Phoenix Newspapers, Incorporated v. Winsor, IV

Annotate this Case

111 Ariz. 475 (1975)

533 P.2d 72

PHOENIX NEWSPAPERS, INCORPORATED, Petitioner, v. Honorable Mulford WINSOR, IV, Justice of the Peace, Sitting In the Place of John J. Murphy, East Phoenix Precinct #2, Maricopa County, et al., Respondents.

No. 12030.

Supreme Court of Arizona, In Banc.

March 27, 1975.

Gust, Rosenfeld, Divelbess & Henderson by James F. Henderson, Phoenix, for petitioner.

Flynn, Kimerer, Thinnes, Derrick & Lindholm by John J. Flynn, Clark L. Derrick, Phoenix, for respondent Nathan Jacques Warren, Sr.


This special action was brought by the Phoenix Newspapers, Incorporated to prohibit the enforcement of an order excluding the public and petitioner's reporters from the preliminary hearing of Nathan Jacques Warren, Sr., charged with offering to exert improper influences on public officers. The Court being of the opinion that respondent, The Honorable Mulford Winsor, IV, Justice of the Peace, abused his discretion in directing that the public and press be excluded, it is ordered that a writ of prohibition issue on application by petitioner.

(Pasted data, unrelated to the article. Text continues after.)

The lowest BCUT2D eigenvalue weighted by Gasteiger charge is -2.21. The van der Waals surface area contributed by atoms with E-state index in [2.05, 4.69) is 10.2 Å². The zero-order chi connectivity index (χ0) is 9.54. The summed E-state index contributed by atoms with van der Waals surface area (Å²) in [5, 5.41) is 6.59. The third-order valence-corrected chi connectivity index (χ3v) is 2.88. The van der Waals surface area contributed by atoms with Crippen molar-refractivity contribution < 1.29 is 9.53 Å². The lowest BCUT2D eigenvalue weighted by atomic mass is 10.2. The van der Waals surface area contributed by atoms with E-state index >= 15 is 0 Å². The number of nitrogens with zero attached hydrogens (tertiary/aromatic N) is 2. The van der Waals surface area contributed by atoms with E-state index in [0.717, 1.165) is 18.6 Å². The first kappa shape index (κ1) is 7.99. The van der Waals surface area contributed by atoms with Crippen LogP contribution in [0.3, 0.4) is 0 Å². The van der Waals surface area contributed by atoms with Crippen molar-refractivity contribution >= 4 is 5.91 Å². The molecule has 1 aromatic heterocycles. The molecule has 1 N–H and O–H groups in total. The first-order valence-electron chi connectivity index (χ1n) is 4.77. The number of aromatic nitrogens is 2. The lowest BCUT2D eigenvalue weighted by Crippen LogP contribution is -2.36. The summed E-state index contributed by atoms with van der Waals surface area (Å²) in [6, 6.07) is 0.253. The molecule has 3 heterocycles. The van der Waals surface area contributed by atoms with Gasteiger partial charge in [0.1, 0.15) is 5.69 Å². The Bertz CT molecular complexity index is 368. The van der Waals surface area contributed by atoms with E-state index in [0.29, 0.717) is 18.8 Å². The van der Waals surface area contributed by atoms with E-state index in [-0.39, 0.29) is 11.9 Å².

Respondents urge that the predicate for the order excluding the public and press from the preliminary hearing was (1) that their presence would create unfair and prejudicial pretrial publicity and (2) that there was a strong likelihood that the State would introduce evidence which would be inadmissible at trial.

We have previously held that where because of continued dissemination of news which might be harmful there is a reasonable likelihood that a fair trial cannot be had, respondent's remedy, if held to answer for the offense charged, is for a continuance of his trial or a change of venue, Phoenix Newspapers, Inc. v. Jennings, 107 Ariz. 557, 490 P.2d 563. Were we to adopt respondents' position, any criminal prosecution involving a high degree of public interest would be reason sufficient to exclude the public and press from a preliminary hearing.

Assuming respondent Winsor found a strong likelihood that the State would introduce testimonial and documentary evidence which might prove to be inadmissible and incompetent at the trial, this is not sufficient to justify the exclusionary order. Cf. Gooding v. Hooper, 9 Cir., 394 F.2d 146. Nothing has been brought to our attention which suggests that Warren may be so prejudiced that a fair trial jury cannot later be obtained. See Commentary to Section 3.1, A.B.A. Standards Relating to Fair Trial and Free Press.

Note: Chief Justice JAMES DUKE CAMERON, did not participate in the determination of this matter.